In utero exposure to valproic acid and autism — A current review of clinical and animal studies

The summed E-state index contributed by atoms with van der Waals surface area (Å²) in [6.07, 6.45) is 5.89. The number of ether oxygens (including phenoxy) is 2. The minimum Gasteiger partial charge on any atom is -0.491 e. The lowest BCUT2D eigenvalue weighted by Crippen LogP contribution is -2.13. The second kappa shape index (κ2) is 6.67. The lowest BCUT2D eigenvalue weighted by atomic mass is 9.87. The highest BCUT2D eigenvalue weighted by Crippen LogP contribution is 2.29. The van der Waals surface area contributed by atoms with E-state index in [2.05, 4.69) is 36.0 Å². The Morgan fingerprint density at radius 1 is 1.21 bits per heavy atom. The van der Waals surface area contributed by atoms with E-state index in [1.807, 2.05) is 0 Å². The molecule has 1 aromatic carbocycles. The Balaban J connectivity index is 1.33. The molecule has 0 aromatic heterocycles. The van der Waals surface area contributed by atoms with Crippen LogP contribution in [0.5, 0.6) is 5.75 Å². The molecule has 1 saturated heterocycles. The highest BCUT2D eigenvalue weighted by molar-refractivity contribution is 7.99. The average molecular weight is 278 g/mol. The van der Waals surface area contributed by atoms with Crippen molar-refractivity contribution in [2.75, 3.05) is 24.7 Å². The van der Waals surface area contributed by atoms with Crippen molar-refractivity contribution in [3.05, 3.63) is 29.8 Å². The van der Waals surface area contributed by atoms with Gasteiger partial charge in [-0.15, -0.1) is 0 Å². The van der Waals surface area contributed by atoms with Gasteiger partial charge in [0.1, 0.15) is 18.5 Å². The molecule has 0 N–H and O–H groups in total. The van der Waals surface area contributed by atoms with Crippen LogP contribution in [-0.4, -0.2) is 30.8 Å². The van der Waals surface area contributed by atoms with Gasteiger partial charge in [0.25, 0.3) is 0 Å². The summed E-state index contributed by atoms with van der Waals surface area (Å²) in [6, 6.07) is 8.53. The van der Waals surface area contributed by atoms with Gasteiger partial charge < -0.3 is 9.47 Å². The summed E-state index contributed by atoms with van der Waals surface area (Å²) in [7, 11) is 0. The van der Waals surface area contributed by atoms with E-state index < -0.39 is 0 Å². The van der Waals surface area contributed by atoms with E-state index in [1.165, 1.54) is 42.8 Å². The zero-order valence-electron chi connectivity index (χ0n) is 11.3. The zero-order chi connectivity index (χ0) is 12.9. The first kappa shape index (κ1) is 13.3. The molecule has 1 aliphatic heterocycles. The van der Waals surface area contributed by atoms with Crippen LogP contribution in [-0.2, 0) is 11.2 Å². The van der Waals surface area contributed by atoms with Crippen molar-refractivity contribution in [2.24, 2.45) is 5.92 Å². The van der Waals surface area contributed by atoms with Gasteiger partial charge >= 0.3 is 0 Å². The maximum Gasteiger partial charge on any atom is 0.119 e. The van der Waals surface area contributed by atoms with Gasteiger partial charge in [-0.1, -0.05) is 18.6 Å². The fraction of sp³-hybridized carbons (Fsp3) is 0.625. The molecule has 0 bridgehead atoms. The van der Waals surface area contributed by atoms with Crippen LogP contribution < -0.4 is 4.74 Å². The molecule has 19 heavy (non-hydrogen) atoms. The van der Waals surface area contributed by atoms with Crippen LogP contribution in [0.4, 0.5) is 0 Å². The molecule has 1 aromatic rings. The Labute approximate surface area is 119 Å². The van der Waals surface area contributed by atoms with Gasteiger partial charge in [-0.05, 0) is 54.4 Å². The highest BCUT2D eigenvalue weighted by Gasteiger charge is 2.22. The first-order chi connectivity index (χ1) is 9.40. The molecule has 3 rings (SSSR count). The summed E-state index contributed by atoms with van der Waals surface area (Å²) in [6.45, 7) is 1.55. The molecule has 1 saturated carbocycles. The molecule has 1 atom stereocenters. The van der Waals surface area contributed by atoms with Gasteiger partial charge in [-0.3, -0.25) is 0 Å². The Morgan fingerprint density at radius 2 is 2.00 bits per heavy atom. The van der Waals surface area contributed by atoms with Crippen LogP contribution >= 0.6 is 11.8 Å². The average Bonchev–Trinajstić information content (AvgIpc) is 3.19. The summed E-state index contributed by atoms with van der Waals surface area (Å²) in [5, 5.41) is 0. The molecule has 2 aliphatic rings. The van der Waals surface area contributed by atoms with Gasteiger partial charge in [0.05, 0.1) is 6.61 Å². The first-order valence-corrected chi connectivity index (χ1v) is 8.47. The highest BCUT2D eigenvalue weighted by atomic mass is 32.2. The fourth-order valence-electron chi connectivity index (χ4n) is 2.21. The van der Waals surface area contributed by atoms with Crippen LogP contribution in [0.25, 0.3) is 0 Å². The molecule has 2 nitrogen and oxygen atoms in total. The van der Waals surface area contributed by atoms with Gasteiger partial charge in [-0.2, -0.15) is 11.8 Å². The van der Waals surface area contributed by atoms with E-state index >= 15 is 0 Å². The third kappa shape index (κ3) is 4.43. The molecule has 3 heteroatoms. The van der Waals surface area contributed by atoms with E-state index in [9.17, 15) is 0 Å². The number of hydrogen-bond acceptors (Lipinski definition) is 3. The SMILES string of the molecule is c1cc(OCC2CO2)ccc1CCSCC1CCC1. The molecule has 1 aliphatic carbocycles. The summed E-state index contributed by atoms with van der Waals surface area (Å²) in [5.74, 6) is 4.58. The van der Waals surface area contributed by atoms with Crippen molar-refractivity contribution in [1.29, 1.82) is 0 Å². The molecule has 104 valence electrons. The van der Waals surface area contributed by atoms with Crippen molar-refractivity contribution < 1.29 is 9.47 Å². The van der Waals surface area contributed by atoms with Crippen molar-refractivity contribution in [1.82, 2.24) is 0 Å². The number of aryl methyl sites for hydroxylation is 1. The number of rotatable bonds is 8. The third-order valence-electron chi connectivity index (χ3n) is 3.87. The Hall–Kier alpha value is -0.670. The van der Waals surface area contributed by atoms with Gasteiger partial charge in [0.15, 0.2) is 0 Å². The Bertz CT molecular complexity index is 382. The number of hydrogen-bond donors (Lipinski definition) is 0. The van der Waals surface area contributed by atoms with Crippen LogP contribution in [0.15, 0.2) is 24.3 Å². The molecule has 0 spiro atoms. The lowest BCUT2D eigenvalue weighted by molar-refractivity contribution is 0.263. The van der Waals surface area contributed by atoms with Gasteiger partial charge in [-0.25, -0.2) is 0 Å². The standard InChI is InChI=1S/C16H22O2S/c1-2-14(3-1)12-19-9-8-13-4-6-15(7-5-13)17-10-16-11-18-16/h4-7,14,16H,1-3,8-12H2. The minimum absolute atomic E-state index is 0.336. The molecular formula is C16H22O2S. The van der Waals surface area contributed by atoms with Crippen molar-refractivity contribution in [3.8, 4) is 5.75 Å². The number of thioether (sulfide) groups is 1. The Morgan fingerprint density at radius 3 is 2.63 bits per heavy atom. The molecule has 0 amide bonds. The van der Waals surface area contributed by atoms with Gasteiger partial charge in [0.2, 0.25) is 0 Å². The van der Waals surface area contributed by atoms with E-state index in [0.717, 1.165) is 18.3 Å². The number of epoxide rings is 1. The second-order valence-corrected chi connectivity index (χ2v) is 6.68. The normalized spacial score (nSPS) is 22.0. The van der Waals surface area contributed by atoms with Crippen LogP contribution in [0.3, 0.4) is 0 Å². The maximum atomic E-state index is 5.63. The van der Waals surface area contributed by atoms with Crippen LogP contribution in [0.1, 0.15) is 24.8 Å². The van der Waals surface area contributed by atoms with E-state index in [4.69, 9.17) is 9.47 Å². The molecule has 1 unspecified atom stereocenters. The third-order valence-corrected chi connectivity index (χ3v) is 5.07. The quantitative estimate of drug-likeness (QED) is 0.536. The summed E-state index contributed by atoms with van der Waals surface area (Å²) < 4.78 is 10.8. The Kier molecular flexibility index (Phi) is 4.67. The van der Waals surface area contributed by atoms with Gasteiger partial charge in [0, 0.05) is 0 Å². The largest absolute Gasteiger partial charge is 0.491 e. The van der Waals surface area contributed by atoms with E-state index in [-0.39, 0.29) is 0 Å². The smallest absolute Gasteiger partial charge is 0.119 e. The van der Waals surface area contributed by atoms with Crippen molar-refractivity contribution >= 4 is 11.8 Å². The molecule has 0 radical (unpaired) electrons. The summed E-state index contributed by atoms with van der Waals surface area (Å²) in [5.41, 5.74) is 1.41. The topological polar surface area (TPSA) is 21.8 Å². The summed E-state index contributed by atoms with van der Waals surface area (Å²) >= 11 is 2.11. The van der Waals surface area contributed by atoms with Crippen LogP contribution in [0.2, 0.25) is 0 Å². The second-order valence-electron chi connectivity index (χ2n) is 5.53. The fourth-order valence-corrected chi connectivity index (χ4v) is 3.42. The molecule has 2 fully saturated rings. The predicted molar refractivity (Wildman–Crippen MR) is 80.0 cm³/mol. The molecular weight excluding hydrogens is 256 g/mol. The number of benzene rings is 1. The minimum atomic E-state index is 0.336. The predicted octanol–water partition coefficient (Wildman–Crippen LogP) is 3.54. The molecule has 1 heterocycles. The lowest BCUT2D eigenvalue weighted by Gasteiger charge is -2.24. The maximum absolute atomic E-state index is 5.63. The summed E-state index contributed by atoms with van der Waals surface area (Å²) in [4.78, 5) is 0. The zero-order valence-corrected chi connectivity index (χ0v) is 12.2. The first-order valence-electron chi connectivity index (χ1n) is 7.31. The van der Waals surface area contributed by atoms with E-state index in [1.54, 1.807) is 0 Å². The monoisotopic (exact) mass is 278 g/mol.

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Valproic acid (VPA) is both an anti-convulsant and a mood stabilizer. Clinical studies over the past 40 years have shown that exposure to VPA in utero is associated with birth defects, cognitive deficits, and increased risk of autism. Two recent FDA warnings related to use of VPA in pregnancy emphasize the need to reevaluate its use clinically during child-bearing years. The emerging clinical evidence showing a link between VPA exposure and both cognitive function and risk of autism brings to the forefront the importance of understanding how VPA exposure influences neurodevelopment. In the past 10 years, animal studies have investigated anatomical, behavioral, molecular, and physiological outcomes related to in utero VPA exposure. Behavioral studies show that VPA exposure in both rats and mice leads to autistic-like behaviors in the offspring, including social behavior deficits, increased repetitive behaviors, and deficits in communication. Based on this work VPA maternal challenge in rodents has been proposed as an animal model to study autism. This model has both face and construct validity; however, like all animal models there are limitations to its translation to the clinical setting. Here we provide a review of clinical studies that examined pregnancy outcomes of VPA use as well as the related animal studies.
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